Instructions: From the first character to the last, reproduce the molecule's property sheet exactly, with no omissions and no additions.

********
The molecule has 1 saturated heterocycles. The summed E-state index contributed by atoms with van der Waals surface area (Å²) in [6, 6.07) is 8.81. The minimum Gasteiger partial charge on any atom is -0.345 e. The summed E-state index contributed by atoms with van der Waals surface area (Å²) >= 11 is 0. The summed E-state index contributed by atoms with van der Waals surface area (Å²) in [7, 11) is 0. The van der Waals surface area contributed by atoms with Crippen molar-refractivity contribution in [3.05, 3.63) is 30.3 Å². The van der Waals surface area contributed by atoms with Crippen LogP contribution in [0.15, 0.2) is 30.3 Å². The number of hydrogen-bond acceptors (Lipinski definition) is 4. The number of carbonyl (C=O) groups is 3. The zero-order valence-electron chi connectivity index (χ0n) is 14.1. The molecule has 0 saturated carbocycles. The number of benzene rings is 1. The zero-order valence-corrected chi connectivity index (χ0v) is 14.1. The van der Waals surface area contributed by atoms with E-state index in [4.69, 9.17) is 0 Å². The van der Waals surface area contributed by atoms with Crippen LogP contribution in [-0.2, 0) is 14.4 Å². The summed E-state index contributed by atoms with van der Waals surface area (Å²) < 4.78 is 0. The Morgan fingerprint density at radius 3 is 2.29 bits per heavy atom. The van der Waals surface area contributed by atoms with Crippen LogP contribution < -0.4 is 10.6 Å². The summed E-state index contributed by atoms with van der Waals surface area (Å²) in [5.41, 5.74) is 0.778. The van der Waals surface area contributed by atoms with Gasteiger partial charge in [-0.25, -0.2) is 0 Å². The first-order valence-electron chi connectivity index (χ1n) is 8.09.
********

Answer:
The molecule has 1 saturated heterocycles. The summed E-state index contributed by atoms with van der Waals surface area (Å²) in [6, 6.07) is 8.81. The minimum Gasteiger partial charge on any atom is -0.345 e. The summed E-state index contributed by atoms with van der Waals surface area (Å²) >= 11 is 0. The summed E-state index contributed by atoms with van der Waals surface area (Å²) in [7, 11) is 0. The van der Waals surface area contributed by atoms with Crippen molar-refractivity contribution in [3.05, 3.63) is 30.3 Å². The van der Waals surface area contributed by atoms with Crippen LogP contribution in [0.15, 0.2) is 30.3 Å². The number of hydrogen-bond acceptors (Lipinski definition) is 4. The number of carbonyl (C=O) groups is 3. The zero-order valence-electron chi connectivity index (χ0n) is 14.1. The molecule has 0 saturated carbocycles. The number of benzene rings is 1. The zero-order valence-corrected chi connectivity index (χ0v) is 14.1. The van der Waals surface area contributed by atoms with E-state index in [4.69, 9.17) is 0 Å². The van der Waals surface area contributed by atoms with Crippen LogP contribution in [-0.2, 0) is 14.4 Å². The summed E-state index contributed by atoms with van der Waals surface area (Å²) < 4.78 is 0. The Morgan fingerprint density at radius 3 is 2.29 bits per heavy atom. The van der Waals surface area contributed by atoms with Crippen LogP contribution < -0.4 is 10.6 Å². The summed E-state index contributed by atoms with van der Waals surface area (Å²) in [5.41, 5.74) is 0.778. The van der Waals surface area contributed by atoms with Gasteiger partial charge in [-0.25, -0.2) is 0 Å². The first-order valence-electron chi connectivity index (χ1n) is 8.09.